June 17, 2015–At the moment I’m actually on the other side of the world, writing about the Battle of Leyte Gulf in the Pacific War, but I didn’t want to let this moment go by without some remark. The 200th anniversary is a notable passage for anything–or person–and Napoleon is staging a remarkable comeback. Perhaps it’s not surprising that everyone’s favorite Napoleon, a French lawyer and re-enactor named Frank Samson, is choosing the big Waterloo re-enactment this week to retire in a blaze of glory.
Two centuries is both an eon and an instant. Scary to think about, but in that length of time the world has gone from the calculated and tightly-contained conflicts of the 18th Century to a point where we engage in global wars, now irrational ones, and where we are near to destroying the very environment that sustains us. The A-Bomb, the warplane, the mechanized army were instruments unthinkable in Napoleon’s day, but that man was instrumental in making those things possible in two ways: by introducing a version of state power that focused it more efficiently towards state goals, and by deepening the inculcation of a new vision of the “nation engaged” that reframed the individual as part of a mass movement. All those developments in a mere two centuries? Stunning.
Some things that exist today, such as the irredentism of Russia over the Crimea and Ukraine, are constants. In this sense the change is also that of an instant, and Frank Samson might as well be Napoleon.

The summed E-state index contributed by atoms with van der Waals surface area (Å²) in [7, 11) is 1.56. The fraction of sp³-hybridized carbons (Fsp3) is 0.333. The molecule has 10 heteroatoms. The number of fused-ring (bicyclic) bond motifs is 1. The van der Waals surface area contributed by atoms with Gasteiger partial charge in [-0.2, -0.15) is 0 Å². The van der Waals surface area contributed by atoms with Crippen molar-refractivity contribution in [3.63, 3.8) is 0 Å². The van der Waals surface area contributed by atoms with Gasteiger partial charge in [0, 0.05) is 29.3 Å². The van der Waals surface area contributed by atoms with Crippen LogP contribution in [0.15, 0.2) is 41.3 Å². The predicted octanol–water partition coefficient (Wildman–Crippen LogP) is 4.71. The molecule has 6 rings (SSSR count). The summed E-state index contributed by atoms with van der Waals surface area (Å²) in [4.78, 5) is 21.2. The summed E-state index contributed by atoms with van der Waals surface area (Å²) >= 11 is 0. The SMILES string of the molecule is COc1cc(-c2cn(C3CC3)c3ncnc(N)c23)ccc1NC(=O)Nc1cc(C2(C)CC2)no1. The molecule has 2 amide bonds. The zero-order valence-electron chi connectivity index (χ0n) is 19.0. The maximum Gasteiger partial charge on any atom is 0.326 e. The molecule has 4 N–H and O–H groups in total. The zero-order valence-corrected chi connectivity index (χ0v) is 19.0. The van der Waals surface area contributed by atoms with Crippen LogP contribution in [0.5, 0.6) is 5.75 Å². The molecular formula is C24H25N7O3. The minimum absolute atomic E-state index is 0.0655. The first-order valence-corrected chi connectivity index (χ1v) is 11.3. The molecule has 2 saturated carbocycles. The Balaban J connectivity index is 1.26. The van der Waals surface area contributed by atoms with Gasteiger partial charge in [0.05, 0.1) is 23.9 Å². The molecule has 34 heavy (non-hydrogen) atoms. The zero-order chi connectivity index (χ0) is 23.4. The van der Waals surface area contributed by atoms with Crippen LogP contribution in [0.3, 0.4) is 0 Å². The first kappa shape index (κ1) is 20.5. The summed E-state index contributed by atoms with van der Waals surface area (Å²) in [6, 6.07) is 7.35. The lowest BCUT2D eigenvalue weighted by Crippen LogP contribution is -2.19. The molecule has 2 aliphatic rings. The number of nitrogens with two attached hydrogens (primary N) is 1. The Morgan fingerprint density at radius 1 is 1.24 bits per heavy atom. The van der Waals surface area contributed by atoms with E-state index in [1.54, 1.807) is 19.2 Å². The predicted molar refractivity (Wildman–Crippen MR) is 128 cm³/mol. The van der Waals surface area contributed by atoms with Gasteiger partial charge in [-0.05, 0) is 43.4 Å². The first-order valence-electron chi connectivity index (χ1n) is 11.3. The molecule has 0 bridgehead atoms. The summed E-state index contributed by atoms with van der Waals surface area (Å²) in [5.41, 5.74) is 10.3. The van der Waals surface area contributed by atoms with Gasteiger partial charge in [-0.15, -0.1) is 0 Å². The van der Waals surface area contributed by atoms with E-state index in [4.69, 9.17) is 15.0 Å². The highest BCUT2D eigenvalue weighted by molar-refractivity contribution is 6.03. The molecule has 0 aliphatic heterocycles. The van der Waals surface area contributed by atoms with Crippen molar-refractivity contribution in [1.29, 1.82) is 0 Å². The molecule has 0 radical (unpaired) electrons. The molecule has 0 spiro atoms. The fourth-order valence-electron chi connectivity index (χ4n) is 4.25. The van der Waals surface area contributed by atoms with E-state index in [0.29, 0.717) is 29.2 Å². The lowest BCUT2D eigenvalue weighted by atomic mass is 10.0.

But there is also an eon that has passed. The world is so different, as the A-Bomb reference suggests. Anyway, here I want to speak to my gamer friends. Not that we’ve been playing for two centuries (though games did exist in Napoleon’s time), but that an age’s work of development has occurred in gaming since Napoleon’s day. Then Bridge and Whist were common, and of course Chess, our closest progenitor for the modern boardgame. But Waterloo, specifically, became the subject for one of our first games. In fact Charles Roberts, who had made a hypothetical the subject of his first game, selected Waterloo in Europe, and Gettysburg in America as his first historical subjects.
The first insight was, you could take an event from history and make it into a boardgame. The first design innovations came on the heels of that insight–Avalon Hill’s published versions, in some editions, included an early sense for formation (hence “front” versus “flank”) and ranged fire (with artillery units). That happened in the early 1960s.
What’s interesting to look at is the evolution of boardgames, viewed specifically through the lens of the Waterloo battle. The middle 1970s were a fulcrum point when the innovations flooded the hobby one after another. In 1974 Tom Dalgleish, Ron Gibson and Lance Gutteridge brought us the simply-titled Napoleon (Columbia Games), one of their clever assays in the use of wooden blocks to simultaneously insert a fog of war element (limited intelligence) and to afford the ability to portray attrition. Game Designers’ Workshop (GDW) came out in 1975 with 1815: The Waterloo Campaign, in which Frank Chadwick brought us the concept of “blown” cavalry (horses exhausted after making a charge) and, if I recall correctly, line-of-sight checks for ranged fire.